Women’s Euro 2013: Can Germany retain title in Sweden?

imageThe 2013 Women’s European Championship kicks off in Sweden on Wednesday with England hoping to improve on their performance four years ago when they lost to Germany in the final.
The Germans have won the last five tournaments but have suffered injuries to several key players, thereby offering the other 11 teams an opportunity to end their rivals’ dominance.
France, England and the hosts will head that chasing pack. Three groups of four teams will battle to make the final on 28 July, with the top two in each group being joined in the quarter-finals by the two best third-placed teams.
But what can we expect from the 11th staging of the tournament?
Who are the favourites?

If history, the Fifa world rankings and bookmakers are anything to go by, Germany will start as clear front-runners.

It is little wonder. Seven of the 10 European Championships held so far have been won by the Germans and they are Europe’s top ranked team, second in the world behind the United States.
Euro 2013 betting odds

But coach Silvia Neid has had to name a young squad after six players were hit by injury in the build-up to the tournament. Germany have also had to deal with the loss of prolific striker Birgit Prinz, who retired after the 2011 World Cup.

The Germans still have a massive goal threat in Celia Okoyino da Mbabi, and, having lost in the quarter-finals at the World Cup two years ago and having failed to reach the 2012 Olympics, Europe’s powerhouse will be determined to reinforce their previous superiority.
“No-one will write off Germany and I think they will have something to prove after being knocked out of the World Cup and not making the Olympics,” says former England captain Faye White, who will be a BBC pundit during Euro 2013. “They have always shown they can bring through new players and sometimes show they can be better than the ones before them.”
But Sweden’s star forward Lotta Schelin says: “You don’t get the impression that Germany are as unstoppable as they used to be, and that’s positive.”
Hosts Sweden, ranked fourth in the world and second in Europe behind Germany, will hope home support can boost them to greater heights than third place in the 2011 World Cup.
They will be aided in their quest by Swedish coach Pia Sundhage, who led the United States to the gold medal in the 2012 Olympics and won the Fifa women’s coach of the year.
England midfielder Anita Asante, who plays for Swedish club side Gothenburg, says: “Swedes are very passionate about the game and the domestic league is well supported with big games hosting 2-3,000 supporters.

Euro 2013
Group A: Sweden, Italy, Denmark, Finland
Group B: Germany, Norway, Netherlands, Iceland
Group C: France, England, Russia, Spain

“No doubt they will have the whole country behind them, so they will be strong contenders.”
France are hotly fancied after fourth spot in last year’s Olympics and the 2011 World Cup and, with nearly half of their squad playing together at Champions League runners-up Lyon, they present a formidable unit.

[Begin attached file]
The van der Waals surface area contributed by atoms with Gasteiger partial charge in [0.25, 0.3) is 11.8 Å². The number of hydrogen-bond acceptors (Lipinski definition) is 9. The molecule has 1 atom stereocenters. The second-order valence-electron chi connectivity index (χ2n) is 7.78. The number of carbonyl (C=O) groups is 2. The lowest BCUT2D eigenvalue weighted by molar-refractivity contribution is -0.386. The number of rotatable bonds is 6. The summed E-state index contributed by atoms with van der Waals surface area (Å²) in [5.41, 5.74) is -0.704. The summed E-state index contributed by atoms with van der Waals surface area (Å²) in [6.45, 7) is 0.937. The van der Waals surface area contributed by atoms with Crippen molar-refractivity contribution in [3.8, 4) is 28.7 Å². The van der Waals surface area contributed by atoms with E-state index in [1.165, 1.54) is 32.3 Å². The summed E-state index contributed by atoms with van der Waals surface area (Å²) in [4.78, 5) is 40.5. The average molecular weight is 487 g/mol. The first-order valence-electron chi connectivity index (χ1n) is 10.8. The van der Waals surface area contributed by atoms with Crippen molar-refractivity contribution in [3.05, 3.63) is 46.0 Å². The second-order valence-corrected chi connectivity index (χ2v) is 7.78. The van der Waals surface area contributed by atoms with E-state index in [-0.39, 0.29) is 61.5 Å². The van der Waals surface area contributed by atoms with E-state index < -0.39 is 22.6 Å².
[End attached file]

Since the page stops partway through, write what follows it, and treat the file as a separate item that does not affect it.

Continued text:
England, runners-up in 2009, will hope to at least make it past the last eight – the end of their journey at the World Cup. But with several injuries to key players such as striker Kelly Smith, they may need inspiration from one of their rising young players.
Who are the potential stars?

Sweden’s Lotta Schelin

If Sweden make an impression in this tournament, then it is likely that forward Lotta Schelin will have played a key part. Schelin, 29, plays for one of Europe’s strongest club sides, Lyon, and recently surpassed the 50-goal mark for her country.

“Schelin is a phenomenal goalscorer but I found her one of the hardest forwards to mark because of the timing of her runs and her ability to play on your back shoulder, just where you hated them to be,” says White. “She makes the game look so elegant in the way she plays with her touch and her ability to nip past players.

Germany’s Celia Okoyino da Mbabi
“I think she will be able to handle any home pressure and the team will look to her.”
Despite their injury woes, Germany will field a young but strong side. Midfielder Kim Kulig and striker Alexandra Popp are among the biggest losses, but Celia Okoyino da Mbabi scored a record 17 goals in qualifying and team-mates Fatmire Bajramaj and Dzsenifer Marozsan will attempt to provide the ammunition.
Witnesses of England’s 2011 World Cup quarter-final defeat by France will know that Louisa Necib and Gaetane Thiney can cause all sorts of problems with their ability to find space between opposition defensive lines and midfield.

France’s Louisa Necib
“I always look for Necib,” White admits. “She is very elegant and technical and always seems to have time on the ball. I think she is more effective in the middle, but she plays out wide because they have such strength there. Necib’s Lyon team-mate Camille Abily plays behind Marie-Laure Delie and has made a big impact in past tournaments.”
England midfielder Sue Smith, who is also part of the BBC’s team throughout the tournament, also believes one of her previously unsung team-mates may emerge.
“I think Anita Asante is one of the most under-rated players around. I’ve played with her for years and she is always there or thereabouts and I think this will be her tournament this year.

England’s Jordan Nobbs
“The fact she plays in Sweden will help her and she knows the style of play if we face Sweden and knows what the pitches are like and I think she will be a shining light for England.”
Meanwhile, England’s Jordan Nobbs and Toni Duggan have impressed White and she believes they could both make an impact at Euro 2013.
“Jordan is a bundle of energy,” White says of the Arsenal midfielder. “She has a very good head on her shoulders in terms of confidence and wanting to go out there and express herself. She will not be overawed by the experience if she gets a chance.”

Source: BBC Sports.